The Office of Homeless Services has released the Annual Data Report on Homelessness and it is available for your review online at State of Utah Annual Report on Homelessness.
Key Findings from the 2022 State of Utah Homelessness Data Report
Report Release Date: June 22, 2022
MAKING HOMELESSNESS RARE
- 7,712 Utahns experienced homelessness for the first time in Federal Fiscal Year (FFY) 2021, nearly 1,000 more than in FFY 2020.
- This 14% increase marks the first time this measure has gone up in the last five years and aligns with national trends.
- Following four years of decreasing numbers (a total reduction from FFY 2017 to FFY 2020 of 29%), additional analysis is needed to understand the year-over-year increase; it is likely impacted by increased housing and rental costs and the lack of attainable and affordable housing.
MAKING HOMELESSNESS BRIEF
- In FFY 2021, the length of stay in the shelter was approximately 68 days, representing a less than one day increase from FFY20.
- About 53% of those in shelters stay for a short amount of time – 30 days or less.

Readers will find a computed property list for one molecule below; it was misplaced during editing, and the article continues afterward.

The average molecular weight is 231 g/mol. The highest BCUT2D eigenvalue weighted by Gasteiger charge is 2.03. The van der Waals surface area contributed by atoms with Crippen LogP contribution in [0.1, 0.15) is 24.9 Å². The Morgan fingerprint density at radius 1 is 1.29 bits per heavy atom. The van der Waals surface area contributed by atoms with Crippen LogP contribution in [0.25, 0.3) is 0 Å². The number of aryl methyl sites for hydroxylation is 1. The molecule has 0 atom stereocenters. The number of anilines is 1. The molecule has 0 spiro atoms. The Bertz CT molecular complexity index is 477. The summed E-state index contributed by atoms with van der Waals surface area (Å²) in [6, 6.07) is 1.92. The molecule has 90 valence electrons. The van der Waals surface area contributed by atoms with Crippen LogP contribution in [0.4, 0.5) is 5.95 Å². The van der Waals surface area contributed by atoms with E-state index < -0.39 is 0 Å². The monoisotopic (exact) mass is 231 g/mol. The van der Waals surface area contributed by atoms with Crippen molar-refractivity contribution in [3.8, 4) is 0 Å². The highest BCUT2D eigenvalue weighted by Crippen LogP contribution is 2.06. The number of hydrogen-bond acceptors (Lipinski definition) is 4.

- Only 6% stay for 9 months or longer.
MAKING HOMELESSNESS NON-RECURRING
- The system is highly effective in keeping the most vulnerable in housing.
- In FFY 2021, 95% of individuals enrolled in permanent housing projects, other than rapid re-housing, either exited to or retained their permanent housing.
- The number of people who return to homelessness after leaving to permanent housing remains low at 29%.
OTHER KEY DATA
- The state did see a modest increase in the total number of people accessing homeless services over the course of the whole year, from 10,164 in FY20 to 10,447 in FY21.
- The number of people experiencing homelessness during the Point in Time Count (a statewide one-night count) remained essentially unchanged from last year (from 3,565 in 2021 to 3,556 in 2022).
- While the primary need is for more affordable housing in order for people to be able to move out of homelessness, shelter beds are also an important part of the system. The number of shelter beds in the state has increased over the last several years from 2,555 in 2020 to 2,753 in 2022.